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Re: Potential use case for opaque space bank: domain factored network st

From: Marcus Brinkmann
Subject: Re: Potential use case for opaque space bank: domain factored network stack
Date: Sat, 06 Jan 2007 23:48:55 +0100
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At Sat, 6 Jan 2007 21:21:24 +0100,
Pierre THIERRY <address@hidden> wrote:
> Scribit Marcus Brinkmann dies 06/01/2007 hora 20:26:
> > The principle is user's control over their resources, or short "user
> > freedom".
> Well, with respect to classical law, in your scenario the user has less
> freedom and control over it's own resources, because you give him the
> /usus/, the right to use it, but you refuse him the right to give
> exclusive /usus/ to someone else.
> That's a basic freedom in real life, and it's pretty useful in some very
> interesting schemes in OS implementation.

We have to recognize that sometimes the community (by means of laws)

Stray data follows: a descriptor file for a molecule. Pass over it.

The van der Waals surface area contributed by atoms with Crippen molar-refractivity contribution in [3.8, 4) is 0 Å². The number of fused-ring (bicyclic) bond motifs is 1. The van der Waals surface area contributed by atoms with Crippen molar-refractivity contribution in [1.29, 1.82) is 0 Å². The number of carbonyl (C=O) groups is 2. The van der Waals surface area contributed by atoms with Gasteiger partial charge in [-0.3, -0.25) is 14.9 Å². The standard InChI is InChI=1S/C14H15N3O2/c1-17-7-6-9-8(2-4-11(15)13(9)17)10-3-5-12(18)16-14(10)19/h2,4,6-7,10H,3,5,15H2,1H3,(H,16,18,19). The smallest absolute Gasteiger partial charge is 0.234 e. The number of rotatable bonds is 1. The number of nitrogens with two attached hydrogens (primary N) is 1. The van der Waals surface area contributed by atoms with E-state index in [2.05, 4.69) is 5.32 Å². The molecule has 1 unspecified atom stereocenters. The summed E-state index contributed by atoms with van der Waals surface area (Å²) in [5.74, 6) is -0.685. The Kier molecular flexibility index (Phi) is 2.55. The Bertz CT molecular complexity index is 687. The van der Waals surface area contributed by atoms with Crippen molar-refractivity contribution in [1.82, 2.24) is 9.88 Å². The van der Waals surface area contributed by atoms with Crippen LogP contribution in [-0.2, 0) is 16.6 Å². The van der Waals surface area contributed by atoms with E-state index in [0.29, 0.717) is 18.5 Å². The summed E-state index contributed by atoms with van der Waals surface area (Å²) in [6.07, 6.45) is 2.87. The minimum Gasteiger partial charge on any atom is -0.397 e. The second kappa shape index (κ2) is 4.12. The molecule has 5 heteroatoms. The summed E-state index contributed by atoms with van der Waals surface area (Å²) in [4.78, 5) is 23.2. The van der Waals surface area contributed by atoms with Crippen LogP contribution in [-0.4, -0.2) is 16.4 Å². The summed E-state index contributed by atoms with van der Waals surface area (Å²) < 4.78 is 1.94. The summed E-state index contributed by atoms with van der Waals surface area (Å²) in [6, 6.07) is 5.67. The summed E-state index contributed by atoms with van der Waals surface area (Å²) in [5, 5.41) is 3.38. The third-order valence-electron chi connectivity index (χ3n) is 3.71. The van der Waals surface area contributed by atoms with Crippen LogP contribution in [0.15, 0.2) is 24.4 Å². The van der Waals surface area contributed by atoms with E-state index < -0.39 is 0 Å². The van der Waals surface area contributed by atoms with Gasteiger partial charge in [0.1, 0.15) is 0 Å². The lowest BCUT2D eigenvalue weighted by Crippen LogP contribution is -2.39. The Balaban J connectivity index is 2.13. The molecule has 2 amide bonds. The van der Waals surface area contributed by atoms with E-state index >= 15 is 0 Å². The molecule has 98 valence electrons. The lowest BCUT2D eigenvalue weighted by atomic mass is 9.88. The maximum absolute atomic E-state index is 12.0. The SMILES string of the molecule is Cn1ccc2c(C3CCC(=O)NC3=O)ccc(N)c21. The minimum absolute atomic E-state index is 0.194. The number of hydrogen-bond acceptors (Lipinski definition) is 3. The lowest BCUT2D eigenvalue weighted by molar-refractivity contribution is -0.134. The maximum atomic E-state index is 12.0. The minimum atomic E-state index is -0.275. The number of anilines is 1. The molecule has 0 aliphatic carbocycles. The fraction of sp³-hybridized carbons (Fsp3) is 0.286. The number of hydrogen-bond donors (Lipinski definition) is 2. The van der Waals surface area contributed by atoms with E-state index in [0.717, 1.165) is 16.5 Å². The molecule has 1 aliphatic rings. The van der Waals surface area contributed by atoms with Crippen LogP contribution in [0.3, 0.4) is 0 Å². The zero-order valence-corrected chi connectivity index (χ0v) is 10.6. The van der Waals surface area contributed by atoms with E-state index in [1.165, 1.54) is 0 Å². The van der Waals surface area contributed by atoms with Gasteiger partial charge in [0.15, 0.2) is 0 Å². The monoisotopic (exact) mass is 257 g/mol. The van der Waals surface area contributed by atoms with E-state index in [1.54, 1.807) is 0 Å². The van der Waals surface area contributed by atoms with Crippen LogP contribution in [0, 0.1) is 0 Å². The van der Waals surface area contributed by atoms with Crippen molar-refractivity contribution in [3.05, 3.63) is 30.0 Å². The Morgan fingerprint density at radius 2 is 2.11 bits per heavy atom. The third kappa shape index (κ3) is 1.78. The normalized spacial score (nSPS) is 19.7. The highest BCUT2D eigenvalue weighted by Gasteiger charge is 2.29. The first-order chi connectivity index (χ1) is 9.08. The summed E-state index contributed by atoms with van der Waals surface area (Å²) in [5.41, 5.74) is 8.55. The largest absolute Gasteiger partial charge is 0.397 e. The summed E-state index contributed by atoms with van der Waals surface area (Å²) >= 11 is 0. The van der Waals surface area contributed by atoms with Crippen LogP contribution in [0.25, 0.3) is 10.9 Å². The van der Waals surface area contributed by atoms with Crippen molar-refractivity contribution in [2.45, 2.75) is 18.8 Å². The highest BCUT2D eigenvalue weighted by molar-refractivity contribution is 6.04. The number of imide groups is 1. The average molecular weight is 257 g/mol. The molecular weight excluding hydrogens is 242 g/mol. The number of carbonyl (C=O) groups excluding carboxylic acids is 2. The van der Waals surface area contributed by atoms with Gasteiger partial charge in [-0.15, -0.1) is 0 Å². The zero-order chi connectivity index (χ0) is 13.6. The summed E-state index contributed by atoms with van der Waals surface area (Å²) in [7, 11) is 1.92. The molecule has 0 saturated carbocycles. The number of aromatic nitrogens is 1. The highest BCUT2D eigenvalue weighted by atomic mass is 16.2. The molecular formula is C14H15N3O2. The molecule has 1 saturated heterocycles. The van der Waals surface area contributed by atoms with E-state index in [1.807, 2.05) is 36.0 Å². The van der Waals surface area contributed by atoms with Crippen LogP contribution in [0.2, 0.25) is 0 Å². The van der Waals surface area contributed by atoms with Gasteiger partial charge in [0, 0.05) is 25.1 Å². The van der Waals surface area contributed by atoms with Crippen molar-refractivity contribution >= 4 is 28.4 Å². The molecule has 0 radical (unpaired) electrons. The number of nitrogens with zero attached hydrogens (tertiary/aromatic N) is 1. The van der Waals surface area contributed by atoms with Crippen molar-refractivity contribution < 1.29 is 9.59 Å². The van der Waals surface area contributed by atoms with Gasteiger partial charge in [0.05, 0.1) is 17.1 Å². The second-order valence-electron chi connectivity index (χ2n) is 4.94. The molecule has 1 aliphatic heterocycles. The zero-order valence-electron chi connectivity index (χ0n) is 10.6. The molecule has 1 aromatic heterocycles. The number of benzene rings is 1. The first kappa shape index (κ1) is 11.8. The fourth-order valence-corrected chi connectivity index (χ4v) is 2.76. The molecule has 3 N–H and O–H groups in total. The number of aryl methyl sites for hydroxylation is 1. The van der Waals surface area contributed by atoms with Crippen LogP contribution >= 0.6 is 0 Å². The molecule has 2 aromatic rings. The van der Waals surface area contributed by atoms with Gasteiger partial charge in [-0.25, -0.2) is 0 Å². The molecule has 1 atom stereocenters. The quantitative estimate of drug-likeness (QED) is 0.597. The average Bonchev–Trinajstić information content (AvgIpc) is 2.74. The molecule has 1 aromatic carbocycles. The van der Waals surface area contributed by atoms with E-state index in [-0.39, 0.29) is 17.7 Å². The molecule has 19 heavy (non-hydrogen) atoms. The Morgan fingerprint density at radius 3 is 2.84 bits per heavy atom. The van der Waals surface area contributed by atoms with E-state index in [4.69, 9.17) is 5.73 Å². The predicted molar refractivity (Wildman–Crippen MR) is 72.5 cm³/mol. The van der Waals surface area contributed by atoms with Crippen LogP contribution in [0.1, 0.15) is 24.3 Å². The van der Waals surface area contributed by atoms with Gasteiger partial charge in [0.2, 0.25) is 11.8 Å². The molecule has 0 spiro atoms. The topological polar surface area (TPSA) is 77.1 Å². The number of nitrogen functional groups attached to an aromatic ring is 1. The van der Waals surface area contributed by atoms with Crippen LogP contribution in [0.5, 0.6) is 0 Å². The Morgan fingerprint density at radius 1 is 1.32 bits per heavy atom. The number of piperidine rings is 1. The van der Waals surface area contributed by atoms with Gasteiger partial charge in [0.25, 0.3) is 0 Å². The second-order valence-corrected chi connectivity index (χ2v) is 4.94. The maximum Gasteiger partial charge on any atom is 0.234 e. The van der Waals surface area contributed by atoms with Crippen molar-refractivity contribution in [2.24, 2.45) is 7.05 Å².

protects you and others from yourself.  This is because it was
realized that people are often under external pressure can not always
make voluntary decisions independently, and then are bound to hurt
themselves or a higher value in the community.  There are some rights
that you are not allowed to alienate.

I am not saying that this is necessarily the case here.  But if you
are looking for analogies in the real world, then I think you will
find examples both ways.  That suggests that we need to find out more
about the actual consequences of the policies you propose in the real
world before we can commit to their application.

> > In the total dominance case, the relationship of control over the
> > resources remains the same before and after the operation.  In the
> > peer case, it is altered, that's a threat scenario for me.
> It's not really altered, because the originating peer keeps the
> /abusus/, which gives him the ability to get back to the exact state of
> control it was before.

That doesn't make the loss of control any less real for the duration
it happened, with all its consequences for the actors involved (which
may very well be irreversible and thus permanent).


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